A Thousand Unspoken Words: A Seething Saga of Love
A brief review of the acclaimed novel ‘A Thousand Unspoken Words’ by award-winning author and scriptwriter Paulami Duttagupta, published by Readomania.
A Thousand Unspoken Words
Author: Paulami Dutta Gupta
Genre: Fiction / Romance
Available in Amazon India, Amazon worldwide and at leading bookstores in India.
Love, the oft-used and abused four-letter word, especially in the context of a man-woman relationship often has nuances and layers in it, that can be both intimidating and incisive, as it can be enlightening and transcending to a new realm altogether. While being part of Tilottama and Musafir’s jagged journey to explore their seething, heart-rending chemistry, we the readers of ‘A Thousand Unspoken Words’ are tossed and turned over a thousand times, while looking into the meaning and essence of their mutual yearning, their drifting apart, the crescendo of their acceptance of each other.
The book, authored by the national award-winning writer/screenplay writer of ‘Ri: Homeland of Uncertainty’ and the recently acclaimed and award-winning ‘Onatah’, Paulami Dattagupta, and published by Readomania is a rare treat for those discerning readers of romance and drama who love to read unique, psychologically gratifying journeys of the protagonists. ‘A Thousand Unspoken Words’ is undoubtedly such a journey that will make them yearn for more.
Musafir, the unrelenting, the fiercely anti-establishment author and later, the grave opportunist and ambitious writer, entrepreneur one day walks into Tilottama’s wet, ardent world in a crisis situation in Kolkata (which will always remind me of how Captain Bluntschli entered the mushy, private world of Raina Petkoff’s bedroom in George Bernard Shaw’s ‘Arms and the Man’ and becomes her endearing ‘chocolate-cream soldier’). As the ‘fateful’ night subsides, he tears her apart when he leaves her with a letter professing his situation and his identity. Later, when they meet years after, and Tilottama is tormented to see her Musafir transforming from the idealist, crusader and hero to the failed, yet humane Riddhiman, it is the strength of the fervent passion and emotions inside her (at times too obsessive to be true), which ultimately leads both Musafir/Riddhiman and his love Tilottama to their catharsis/culmination.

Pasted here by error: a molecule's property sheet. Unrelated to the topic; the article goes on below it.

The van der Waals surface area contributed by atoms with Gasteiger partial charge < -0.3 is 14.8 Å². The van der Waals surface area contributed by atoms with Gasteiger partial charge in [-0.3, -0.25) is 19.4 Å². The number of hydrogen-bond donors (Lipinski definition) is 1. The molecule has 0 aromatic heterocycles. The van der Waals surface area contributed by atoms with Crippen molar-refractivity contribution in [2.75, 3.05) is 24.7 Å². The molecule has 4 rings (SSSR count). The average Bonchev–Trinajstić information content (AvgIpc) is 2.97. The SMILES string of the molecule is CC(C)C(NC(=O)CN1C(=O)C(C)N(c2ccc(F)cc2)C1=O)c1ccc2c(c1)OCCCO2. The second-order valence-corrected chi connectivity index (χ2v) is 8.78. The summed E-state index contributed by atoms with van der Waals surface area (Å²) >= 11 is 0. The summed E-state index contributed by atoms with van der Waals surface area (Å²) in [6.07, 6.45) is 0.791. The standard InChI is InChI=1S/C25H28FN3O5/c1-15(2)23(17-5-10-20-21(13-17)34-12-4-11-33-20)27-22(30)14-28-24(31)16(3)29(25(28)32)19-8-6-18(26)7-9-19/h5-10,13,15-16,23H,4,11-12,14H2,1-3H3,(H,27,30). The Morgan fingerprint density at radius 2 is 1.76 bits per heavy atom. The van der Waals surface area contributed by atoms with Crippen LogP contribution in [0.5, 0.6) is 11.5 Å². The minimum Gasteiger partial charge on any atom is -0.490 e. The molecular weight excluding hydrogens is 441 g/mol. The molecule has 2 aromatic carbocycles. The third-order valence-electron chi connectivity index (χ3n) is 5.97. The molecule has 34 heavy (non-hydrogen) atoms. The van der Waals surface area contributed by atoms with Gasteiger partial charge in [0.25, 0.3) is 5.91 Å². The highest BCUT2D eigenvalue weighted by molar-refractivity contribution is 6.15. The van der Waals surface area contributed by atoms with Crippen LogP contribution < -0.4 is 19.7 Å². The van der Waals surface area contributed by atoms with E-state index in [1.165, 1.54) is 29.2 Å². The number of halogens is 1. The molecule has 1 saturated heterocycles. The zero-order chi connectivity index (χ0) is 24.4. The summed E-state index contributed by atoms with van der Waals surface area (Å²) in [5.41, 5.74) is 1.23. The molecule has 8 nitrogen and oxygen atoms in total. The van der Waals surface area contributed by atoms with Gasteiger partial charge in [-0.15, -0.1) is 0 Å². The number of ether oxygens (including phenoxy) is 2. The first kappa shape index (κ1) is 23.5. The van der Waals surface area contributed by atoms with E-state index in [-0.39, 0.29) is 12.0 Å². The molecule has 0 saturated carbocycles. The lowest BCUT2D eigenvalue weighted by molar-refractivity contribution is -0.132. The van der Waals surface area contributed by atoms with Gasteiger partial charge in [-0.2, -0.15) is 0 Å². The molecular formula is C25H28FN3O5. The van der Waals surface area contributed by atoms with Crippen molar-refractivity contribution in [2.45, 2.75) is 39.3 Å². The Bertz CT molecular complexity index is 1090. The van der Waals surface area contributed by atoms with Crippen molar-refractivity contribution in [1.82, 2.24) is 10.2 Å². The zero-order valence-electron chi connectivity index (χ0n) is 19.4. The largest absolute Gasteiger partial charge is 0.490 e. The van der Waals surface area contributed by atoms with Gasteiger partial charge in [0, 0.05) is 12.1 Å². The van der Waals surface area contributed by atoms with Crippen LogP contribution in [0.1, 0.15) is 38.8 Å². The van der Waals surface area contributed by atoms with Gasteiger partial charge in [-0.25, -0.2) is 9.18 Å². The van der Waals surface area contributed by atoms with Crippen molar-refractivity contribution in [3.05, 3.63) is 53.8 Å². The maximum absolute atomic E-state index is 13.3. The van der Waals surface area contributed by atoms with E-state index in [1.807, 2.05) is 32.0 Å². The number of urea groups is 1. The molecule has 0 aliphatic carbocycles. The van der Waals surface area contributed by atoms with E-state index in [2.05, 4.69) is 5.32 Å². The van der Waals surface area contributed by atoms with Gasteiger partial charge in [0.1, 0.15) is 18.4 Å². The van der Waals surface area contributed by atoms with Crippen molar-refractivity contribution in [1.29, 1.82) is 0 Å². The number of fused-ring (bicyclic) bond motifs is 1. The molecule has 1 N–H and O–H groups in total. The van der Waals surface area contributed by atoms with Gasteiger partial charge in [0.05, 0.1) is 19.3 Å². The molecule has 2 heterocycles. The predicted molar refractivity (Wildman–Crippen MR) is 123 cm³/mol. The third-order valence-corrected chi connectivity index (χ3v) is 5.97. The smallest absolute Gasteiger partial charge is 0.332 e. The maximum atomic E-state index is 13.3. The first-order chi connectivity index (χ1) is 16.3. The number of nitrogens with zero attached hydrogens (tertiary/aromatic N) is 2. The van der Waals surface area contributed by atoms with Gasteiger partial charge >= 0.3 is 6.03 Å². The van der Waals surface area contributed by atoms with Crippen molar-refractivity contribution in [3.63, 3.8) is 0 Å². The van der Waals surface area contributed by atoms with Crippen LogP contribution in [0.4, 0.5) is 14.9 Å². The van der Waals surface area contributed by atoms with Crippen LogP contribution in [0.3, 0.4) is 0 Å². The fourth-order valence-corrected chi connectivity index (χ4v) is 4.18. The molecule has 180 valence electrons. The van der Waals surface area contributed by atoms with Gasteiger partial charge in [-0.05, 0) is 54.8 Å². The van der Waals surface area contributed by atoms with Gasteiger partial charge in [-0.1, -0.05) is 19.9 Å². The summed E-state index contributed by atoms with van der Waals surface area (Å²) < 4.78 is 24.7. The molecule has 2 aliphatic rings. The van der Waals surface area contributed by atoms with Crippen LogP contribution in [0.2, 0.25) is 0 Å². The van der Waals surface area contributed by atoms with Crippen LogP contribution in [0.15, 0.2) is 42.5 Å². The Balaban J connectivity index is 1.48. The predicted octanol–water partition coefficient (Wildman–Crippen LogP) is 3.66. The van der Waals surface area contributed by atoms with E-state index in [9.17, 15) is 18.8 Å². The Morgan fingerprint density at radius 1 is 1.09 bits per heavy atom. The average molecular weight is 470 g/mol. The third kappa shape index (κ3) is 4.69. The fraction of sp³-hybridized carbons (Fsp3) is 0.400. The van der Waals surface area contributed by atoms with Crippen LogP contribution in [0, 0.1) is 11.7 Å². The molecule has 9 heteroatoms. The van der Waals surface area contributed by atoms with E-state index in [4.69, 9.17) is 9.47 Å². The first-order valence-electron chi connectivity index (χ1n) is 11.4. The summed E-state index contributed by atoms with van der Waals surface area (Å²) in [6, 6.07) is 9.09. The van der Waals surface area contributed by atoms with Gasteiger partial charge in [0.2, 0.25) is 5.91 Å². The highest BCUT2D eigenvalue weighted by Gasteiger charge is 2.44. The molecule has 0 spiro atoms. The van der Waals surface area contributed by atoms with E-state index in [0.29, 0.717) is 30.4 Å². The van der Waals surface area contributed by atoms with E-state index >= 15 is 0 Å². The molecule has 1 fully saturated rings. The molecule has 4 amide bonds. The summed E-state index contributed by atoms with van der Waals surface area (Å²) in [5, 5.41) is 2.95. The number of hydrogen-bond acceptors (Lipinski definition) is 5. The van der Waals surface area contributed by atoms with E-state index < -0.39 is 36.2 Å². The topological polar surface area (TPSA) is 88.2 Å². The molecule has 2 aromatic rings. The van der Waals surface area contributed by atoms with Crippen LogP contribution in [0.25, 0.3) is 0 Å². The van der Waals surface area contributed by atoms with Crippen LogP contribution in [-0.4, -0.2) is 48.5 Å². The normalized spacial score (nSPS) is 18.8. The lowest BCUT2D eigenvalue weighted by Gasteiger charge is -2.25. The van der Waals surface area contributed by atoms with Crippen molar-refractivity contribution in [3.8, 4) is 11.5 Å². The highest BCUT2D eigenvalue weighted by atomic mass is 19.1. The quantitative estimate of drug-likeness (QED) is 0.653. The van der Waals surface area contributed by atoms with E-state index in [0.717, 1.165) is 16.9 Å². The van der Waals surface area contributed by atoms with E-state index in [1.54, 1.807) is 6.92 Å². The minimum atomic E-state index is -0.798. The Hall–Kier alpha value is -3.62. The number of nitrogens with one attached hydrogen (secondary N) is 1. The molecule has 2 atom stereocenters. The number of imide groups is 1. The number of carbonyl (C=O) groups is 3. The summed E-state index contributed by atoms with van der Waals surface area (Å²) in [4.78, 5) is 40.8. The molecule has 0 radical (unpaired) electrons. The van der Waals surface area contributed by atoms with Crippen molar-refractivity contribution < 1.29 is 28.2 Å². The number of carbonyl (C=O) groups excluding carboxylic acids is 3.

Tilottama’s love for her Musafir and the ideologies that he represented as a crusader is at times dreamy, verdant and too good to be true, while at other times her palpable, raw and multi-dimensional feelings for her fire-brand hero who has failed both himself and her becomes an intense, moving inner quest for her self-discovery. Together, as they meet and estrange, only to be reunited later, they twist, sparkle and burn, and Paulami’s deft narration of both their inner and their outer worlds, comprising of the other minor characters in the narrative, wins hands-down. The various strands of the narrative are woven so seamlessly and so effortlessly that one wonders if it is all a movie being played in front of his eyes, portraying a saga of emotionally burdened, yet soulful characters. In the end, when both Musafir and Tilottama solidify their bond, yet their ‘thousand unspoken words’ still hover in the arid air between them, the reader is left with both the music of spoken words and the music of inexplicable silence that lends a scintillating aroma to the story.
As a reader, I would highly recommend this page-turner of a novel to all those who love intense, substantial storytelling and real-life depictions of the protagonists rather than mushy, implausible and feel-good romances.
More to read in Book Reviews
book or if you want to review a book for us.